The Cool Roofing Materials Database was created in 1998 and may not be current.
A portion of the sun's incident energy inevitably finds its way into the buildings on which it falls. In the summertime, this unwanted heat energy causes discomfort and requires the use of extra energy for air conditioning. Since the summertime sun rises high in the sky, the sun's radiant energy falls mainly on the roof, with east and west walls of buildings also receiving a significant share. (In the wintertime, the desirable solar flux falls mainly on the south facade.) The purpose of this Cool Roofing Materials Database is to assist with the selection of roofing materials which reflect, or otherwise reject, the sun's radiant energy, before it penetrates into the interior of the building.
One of the best measures for keeping solar heat out of buildings is simply to use reflective roofing materials. Then, the sun's radiant energy is simply reflected back toward the sky from which it came. In fact, reflective materials also help keep the building's environment (i.e., the city) cool, by reflecting solar energy back out into space. A purpose of the Database is thus to provide a tabulation of solar reflectances of ordinary building materials. Conventional white materials and coatings are rather good from this standpoint. Besides high solar reflectance, a high infrared emittance is also desirable. Infrared emittance is a measure of the ability of a surface to emit its energy in the form of heat radiation. Fortunately, most roofing materials (excepting bare metals) have a high infrared emittance. Also desirable is good convective heat transfer: as the roof heats in the sun some of the heat can be carried away by the outside air. In some roofing systems air can circulate underneath the outer roofing material (e.g., tile and wood shake systems). Attic venting also can be used to intercept heat before it penetrates into the conditioned space. Finally, of course, thermal insulation is effective in reducing, but not eliminating, the flow of unwanted heat.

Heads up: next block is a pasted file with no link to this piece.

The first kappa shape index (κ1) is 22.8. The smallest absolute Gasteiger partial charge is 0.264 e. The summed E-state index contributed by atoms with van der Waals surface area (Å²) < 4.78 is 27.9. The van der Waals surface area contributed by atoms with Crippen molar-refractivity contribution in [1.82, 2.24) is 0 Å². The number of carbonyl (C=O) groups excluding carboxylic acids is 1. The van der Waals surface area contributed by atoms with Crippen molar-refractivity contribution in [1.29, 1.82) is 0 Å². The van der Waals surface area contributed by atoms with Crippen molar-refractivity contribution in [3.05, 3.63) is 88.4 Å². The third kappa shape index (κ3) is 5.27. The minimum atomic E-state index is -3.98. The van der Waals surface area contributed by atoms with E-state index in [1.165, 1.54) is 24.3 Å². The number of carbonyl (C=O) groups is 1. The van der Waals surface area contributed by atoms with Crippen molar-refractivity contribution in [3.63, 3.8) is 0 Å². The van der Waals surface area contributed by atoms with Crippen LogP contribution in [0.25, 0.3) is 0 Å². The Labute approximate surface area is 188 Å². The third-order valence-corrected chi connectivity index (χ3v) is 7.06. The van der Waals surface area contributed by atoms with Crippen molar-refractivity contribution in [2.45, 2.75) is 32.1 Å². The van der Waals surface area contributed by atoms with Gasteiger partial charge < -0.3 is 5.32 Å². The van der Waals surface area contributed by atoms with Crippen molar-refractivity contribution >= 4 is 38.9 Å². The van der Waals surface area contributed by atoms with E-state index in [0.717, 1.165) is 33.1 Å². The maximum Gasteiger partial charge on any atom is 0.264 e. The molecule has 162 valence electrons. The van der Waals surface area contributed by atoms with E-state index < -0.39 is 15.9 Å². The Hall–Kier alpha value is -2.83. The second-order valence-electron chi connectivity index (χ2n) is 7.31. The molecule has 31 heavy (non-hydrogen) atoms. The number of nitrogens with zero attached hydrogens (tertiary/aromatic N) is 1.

While the Cool Roofing Materials Database focuses on the important issue of keeping the building cool, one should not overlook the fact that the primary function of a roof is to keep out all the elements of the weather! A roof must last for decades, with minimal maintenance, and at a reasonable cost. Factors which can shorten the lifetime of a roof include ultraviolet radiation from the sun, freeze-thaw cycles, wind, rain, damage from foot traffic, biological growth, chemical reactions with air pollutants, thermal expansion stresses due to temperature changes, poor installation, etc. Thus, if a cooler material is inferior from a cost or lifetime point of view compared to a warmer material, it's not a good deal. It's important to find a contractor or supplier who has experience with the materials to be used, and who will stand behind the quality of the work.